Avoid Tax Return Mistakes With Stock Options & ESPPs: What You Need To Know In 2009, by Lynnette Khalfani with Bruce Brumberg
Tax season will be here before you know it. Read this article if you are puzzled by Form 1099-B or don't know how to report sales of ESPP stock on Schedule D of IRS Form 1040.

Advanced Course On Employee Stock Purchase Plans For CEP & CFP Continuing Education Credit
Certified Equity Professionals and Certified Financial Planners can earn five hours of continuing education credit from this online course of study and exam.

In addition to the articles above, you can stream or download our 10-minute podcast on ESPPs. This lively interview explains how ESPPs work and outlines the basic tax issues. Available free!

Content with the This is premium content symbol requires Premium Membership.

About E*TRADE Corporate Services
With over 25 years of experience, 25% of the S&P relies on E*TRADE Corporate Services for innovative, end-to-end equity compensation solutions that offer ease, choice and the flexibility to adapt to your company's unique needs. The powerful combination of E*TRADE Corporate Services and E*TRADE Securities allows us to provide stock plan administration services from six global service centers for over 1 million participants in more than 160 countries worldwide.


The National Center for Employee Ownership (NCEO) and the Certified Equity Professional Institute (CEPI) recently performed joint research on ESPPs. Their survey, conducted in June and July 2009, includes responses from over 400 companies. Most of the companies viewed the ESPP as a "beneficial" or "excellent" investment for the company. The data provide insight into trends in plan design, participation rates, contribution percentages, W-2 tax reporting, overall satisfaction with the plan, and many other topics.

Some of the many findings include:

  • A meaningful percentage of hourly and salaried employees, managers, and executives participate in their ESPPs. For example, at 30% of the companies the participation percentage among salaried employees was between 30% and 70%. The same pattern was observed among managers at 32% of the companies. At 29% of the companies, the participation rate among executives was between 70% and 100%.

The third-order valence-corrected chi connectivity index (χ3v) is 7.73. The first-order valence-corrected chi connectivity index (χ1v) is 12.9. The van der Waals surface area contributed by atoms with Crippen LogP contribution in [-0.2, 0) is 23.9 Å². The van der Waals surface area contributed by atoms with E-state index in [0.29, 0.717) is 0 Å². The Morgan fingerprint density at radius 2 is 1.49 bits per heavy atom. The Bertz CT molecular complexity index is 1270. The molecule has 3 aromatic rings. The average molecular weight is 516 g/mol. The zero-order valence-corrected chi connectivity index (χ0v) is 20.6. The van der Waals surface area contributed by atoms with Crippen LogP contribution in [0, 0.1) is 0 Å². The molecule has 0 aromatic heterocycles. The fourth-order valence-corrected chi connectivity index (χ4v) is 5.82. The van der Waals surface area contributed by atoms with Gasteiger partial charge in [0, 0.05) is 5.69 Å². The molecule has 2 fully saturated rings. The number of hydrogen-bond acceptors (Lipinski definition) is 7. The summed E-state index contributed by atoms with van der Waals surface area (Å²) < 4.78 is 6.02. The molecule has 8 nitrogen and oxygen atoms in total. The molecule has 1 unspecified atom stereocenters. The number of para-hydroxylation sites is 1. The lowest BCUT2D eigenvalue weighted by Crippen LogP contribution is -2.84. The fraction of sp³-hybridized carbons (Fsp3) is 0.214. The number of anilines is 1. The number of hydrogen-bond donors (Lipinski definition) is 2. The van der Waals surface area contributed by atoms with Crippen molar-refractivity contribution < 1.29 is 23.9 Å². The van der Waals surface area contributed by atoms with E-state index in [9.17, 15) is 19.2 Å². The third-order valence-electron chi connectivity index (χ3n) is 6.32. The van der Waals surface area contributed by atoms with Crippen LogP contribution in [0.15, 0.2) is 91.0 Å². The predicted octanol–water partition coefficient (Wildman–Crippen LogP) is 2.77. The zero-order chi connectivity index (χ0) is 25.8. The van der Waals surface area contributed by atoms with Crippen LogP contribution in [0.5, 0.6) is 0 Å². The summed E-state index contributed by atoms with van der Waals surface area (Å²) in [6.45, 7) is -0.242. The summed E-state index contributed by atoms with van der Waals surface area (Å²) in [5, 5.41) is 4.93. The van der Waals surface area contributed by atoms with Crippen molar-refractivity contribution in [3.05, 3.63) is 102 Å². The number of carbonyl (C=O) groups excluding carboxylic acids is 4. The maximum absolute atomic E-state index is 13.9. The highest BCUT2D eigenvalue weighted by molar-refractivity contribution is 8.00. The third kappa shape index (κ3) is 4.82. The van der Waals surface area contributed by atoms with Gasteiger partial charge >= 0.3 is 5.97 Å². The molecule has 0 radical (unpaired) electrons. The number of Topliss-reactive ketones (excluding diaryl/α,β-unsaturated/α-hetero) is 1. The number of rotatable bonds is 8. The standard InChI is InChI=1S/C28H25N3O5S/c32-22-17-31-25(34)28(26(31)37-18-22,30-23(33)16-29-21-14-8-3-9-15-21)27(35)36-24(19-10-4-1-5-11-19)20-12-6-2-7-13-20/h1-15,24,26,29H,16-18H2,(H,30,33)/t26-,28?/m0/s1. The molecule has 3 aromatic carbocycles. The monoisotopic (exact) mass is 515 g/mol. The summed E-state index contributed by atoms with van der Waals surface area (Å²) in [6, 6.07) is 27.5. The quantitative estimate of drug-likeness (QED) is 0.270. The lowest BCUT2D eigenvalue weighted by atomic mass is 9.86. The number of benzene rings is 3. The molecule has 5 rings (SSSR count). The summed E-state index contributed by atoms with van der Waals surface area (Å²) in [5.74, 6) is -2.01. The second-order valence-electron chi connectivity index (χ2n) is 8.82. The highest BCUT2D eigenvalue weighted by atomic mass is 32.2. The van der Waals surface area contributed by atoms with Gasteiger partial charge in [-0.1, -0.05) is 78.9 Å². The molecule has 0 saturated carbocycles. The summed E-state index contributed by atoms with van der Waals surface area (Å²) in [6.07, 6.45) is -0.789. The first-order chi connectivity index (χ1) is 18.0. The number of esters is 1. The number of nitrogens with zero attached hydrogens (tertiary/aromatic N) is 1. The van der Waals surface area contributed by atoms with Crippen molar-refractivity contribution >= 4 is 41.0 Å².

• 78% of companies with Section 423 plans have a discount of 11%–15% off the stock price.
  • Companies with larger discounts (11%–15%) were 2.5 times more likely to experience increased participation than those with smaller discounts.
  • 55% of companies with Section 423 plans have other limits on purchases in addition to the statutory limit of $25,000 per calendar year.
  • Approximately 53% of the companies with 423 plans had a six-month offering period, and 64% used a lookback to determine the purchase price.

To order the ESPP survey report and obtain access to the data, go to the NCEO website at and present two conferences...

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November 9-10, 2009
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Our growing resource of online courses and exams now offers a total of:

  • 18 hours of continuing education credit for Certified Financial Planners (CFPs)
  • 15 hours of continuing education credit for Certified Equity Professionals (CEPs)

These credits are available from the following courses of study, each followed by its own exam:

This benefit is available only to Premium and Pro Members of To earn the available credits offered by each program, you must score 70% or better on the exam. Think you can ace the test? Visit the Learning Center to get started on a course of study. Then take an exam and show your stuff.